Home Depot, JCPenney, Toys "R" Us, and Foot Locker.
Last week, PayPal announced a plan to expand its mobile wallet service even further, increasing its availability to an estimated 2 million stores by year's end. But before PayPal can pop any champagne bottles, there are a few obstacles it must overcome. Walmart, the nation's largest retail chain, has said it will not accept PayPal inside its retail stores. Likewise, Discover is still only in negotiations with one of the largest merchant acquirers, Atlanta-based First Data Corp. But perhaps most pressing: PayPal needs to convince you, the consumer, to leave your easy-to-use credit card at home and instead reach for your PayPal card to complete your purchases.
Consumer Incentives for In-Store PayPal PaymentsBut before customers ditch their credit cards, they need to know how PayPal's mobile wallet works. Fortunately, it's simple. PayPal checkout essentially allows shoppers with a PayPal account to use their PayPal funds for purchases at any brick-and-mortar store that accepts Discover cards. To checkout, shoppers can either request a physical PayPal card from the company (which can be swiped like any credit or debit card), or if they prefer to go card-less, they can enter their mobile phone number along with a 4-digit personal identification code (provided by PayPal) at any checkout counter equipped with a PIN reader.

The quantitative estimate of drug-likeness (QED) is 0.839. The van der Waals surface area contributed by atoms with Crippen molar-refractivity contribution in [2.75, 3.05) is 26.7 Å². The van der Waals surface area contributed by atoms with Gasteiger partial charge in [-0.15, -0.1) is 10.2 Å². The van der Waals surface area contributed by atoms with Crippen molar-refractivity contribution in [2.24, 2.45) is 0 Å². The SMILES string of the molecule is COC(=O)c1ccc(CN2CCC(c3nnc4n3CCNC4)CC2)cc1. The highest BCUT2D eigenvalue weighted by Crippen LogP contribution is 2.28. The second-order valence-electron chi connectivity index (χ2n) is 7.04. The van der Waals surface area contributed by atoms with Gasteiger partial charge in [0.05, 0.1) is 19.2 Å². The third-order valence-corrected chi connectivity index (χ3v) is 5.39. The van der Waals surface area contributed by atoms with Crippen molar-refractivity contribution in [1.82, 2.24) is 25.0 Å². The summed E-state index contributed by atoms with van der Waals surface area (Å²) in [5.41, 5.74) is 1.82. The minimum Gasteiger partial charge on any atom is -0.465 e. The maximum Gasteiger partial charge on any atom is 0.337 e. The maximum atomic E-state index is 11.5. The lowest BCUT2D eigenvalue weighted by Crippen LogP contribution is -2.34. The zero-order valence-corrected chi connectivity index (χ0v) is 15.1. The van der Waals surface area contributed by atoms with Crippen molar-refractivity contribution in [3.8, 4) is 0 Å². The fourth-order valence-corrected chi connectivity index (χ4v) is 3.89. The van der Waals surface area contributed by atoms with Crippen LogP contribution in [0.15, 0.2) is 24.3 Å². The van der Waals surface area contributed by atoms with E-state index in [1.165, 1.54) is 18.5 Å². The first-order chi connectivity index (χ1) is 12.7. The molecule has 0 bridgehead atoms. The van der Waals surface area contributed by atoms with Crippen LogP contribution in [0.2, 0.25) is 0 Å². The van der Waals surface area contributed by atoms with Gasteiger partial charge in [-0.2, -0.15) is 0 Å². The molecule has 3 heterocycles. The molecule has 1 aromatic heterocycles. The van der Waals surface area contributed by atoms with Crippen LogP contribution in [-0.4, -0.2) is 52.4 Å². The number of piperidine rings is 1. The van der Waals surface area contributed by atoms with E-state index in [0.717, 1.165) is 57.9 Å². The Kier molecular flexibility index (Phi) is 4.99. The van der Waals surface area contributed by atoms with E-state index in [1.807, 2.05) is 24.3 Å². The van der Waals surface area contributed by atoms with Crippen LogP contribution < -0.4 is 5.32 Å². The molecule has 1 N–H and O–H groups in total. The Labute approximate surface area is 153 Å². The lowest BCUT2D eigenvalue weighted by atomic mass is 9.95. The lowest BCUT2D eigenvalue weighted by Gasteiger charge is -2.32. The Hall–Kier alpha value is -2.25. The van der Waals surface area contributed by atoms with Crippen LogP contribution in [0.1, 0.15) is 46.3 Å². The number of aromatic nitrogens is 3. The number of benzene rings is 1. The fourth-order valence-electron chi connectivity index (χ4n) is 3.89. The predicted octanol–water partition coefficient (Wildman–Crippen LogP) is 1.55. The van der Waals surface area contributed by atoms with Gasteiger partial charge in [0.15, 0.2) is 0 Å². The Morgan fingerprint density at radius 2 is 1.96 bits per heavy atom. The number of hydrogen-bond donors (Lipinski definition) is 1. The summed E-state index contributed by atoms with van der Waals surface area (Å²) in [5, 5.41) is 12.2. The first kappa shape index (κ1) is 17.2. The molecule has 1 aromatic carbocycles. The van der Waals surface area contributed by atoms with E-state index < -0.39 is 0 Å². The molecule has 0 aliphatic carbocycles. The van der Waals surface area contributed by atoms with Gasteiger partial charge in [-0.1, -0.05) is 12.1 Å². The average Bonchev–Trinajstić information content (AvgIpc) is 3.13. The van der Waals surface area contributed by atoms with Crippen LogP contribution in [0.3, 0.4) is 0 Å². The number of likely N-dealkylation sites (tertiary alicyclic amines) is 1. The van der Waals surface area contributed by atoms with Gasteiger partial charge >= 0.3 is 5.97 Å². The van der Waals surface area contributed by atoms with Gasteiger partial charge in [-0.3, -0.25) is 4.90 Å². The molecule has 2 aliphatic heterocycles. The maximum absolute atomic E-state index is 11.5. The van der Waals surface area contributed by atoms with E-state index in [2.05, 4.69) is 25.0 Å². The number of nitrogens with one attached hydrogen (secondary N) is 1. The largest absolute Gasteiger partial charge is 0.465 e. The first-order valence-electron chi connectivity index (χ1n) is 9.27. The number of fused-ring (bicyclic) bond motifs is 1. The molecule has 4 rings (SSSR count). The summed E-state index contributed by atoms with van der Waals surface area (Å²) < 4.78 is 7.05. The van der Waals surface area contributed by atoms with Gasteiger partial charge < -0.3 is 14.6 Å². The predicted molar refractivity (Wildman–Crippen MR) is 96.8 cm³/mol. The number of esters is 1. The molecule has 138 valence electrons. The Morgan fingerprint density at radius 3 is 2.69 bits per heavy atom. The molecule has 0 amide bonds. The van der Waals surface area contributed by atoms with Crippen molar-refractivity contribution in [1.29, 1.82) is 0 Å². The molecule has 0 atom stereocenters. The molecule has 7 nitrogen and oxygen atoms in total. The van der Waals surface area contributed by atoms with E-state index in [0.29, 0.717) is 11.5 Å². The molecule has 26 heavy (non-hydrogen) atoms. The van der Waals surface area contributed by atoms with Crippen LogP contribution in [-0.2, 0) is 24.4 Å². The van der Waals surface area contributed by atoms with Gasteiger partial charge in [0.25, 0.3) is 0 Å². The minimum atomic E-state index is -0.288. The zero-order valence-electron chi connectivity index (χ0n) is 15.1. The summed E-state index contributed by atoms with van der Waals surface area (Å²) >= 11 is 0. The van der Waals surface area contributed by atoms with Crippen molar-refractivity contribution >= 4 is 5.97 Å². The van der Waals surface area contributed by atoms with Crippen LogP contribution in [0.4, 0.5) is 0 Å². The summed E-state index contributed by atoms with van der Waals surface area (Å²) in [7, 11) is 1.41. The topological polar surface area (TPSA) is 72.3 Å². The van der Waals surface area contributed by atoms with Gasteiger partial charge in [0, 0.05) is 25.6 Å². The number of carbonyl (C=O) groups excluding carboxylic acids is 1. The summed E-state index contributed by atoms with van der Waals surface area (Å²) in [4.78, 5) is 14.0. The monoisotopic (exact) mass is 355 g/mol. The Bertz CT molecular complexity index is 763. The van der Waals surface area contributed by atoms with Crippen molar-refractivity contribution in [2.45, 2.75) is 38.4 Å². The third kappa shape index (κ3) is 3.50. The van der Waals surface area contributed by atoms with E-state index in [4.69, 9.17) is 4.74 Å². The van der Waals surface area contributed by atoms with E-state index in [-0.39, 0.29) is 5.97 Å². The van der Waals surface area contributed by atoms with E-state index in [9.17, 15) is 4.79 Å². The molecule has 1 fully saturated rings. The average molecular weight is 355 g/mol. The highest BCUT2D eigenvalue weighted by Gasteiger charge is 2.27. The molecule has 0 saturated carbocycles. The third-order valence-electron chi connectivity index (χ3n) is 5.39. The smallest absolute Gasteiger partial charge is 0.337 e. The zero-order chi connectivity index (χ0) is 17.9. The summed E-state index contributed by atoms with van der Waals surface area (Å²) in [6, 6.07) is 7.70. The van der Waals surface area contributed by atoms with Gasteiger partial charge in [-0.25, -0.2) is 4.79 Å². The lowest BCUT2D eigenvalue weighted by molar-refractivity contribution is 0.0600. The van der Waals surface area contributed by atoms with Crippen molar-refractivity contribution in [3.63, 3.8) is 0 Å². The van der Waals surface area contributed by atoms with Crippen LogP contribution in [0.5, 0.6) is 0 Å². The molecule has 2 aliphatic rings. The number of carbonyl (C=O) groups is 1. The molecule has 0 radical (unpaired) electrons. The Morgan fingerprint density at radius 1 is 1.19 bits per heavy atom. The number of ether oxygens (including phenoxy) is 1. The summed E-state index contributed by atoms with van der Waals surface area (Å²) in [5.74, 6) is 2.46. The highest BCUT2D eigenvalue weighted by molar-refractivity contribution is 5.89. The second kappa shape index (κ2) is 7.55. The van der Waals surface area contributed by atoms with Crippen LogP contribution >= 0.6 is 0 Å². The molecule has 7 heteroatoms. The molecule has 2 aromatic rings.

"The benefits to PayPal in-store are the same as using PayPal online," says Jennifer Hakes, Director of Corporate Communications at PayPal. "You get unparalleled security, payment flexibility, and a super easy way to make purchases."
Initially, we saw PayPal offer a variety of Editors' Choice deals to entice people to try their new service. Many of these deals occurred during the holidays, when customers were especially looking for promos. For instance, during the week before Christmas, Dollar General, Guitar Center, Home Depot, and Nine West each took $10 off purchases of $30 or more when customers paid via PayPal. Toys "R" Us also offered $10 off purchases of $50 or more. Home Depot took the cake though and offered the most incentives, at times rewarding PayPal customers with iTunes gift cards or even donations to charities.
Despite that flurry of initial promotions, there are no discount codes currently available for using a PayPal card in-store, and there hasn't been one since mid-April. Moreover, PayPal doesn't offer a rewards programs for in-store use, which would incentivize between promos; the service is more about payment flexibility, though customers who choose to fund their PayPal account with a credit card that offers rewards will still be able to earn rewards on that card. That's not to say PayPal itself won't offer rewards down the line, but for the time being, the company is keeping things simple. Indeed, not only has it been since mid-April that we've seen a PayPal promo at all, but some retailers like Dollar General, Toys "R" Us, and Nine West haven't seen any specials since December.
Whether consumers will want to use PayPal at retail checkout is yet to be seen. And with stiff competition from the likes of Google and Square, to name a few, it could be some time before mobile wallets truly take off. Readers, where do you stand on mobile wallets? Do you think you'll use PayPal to pay in-store anytime soon?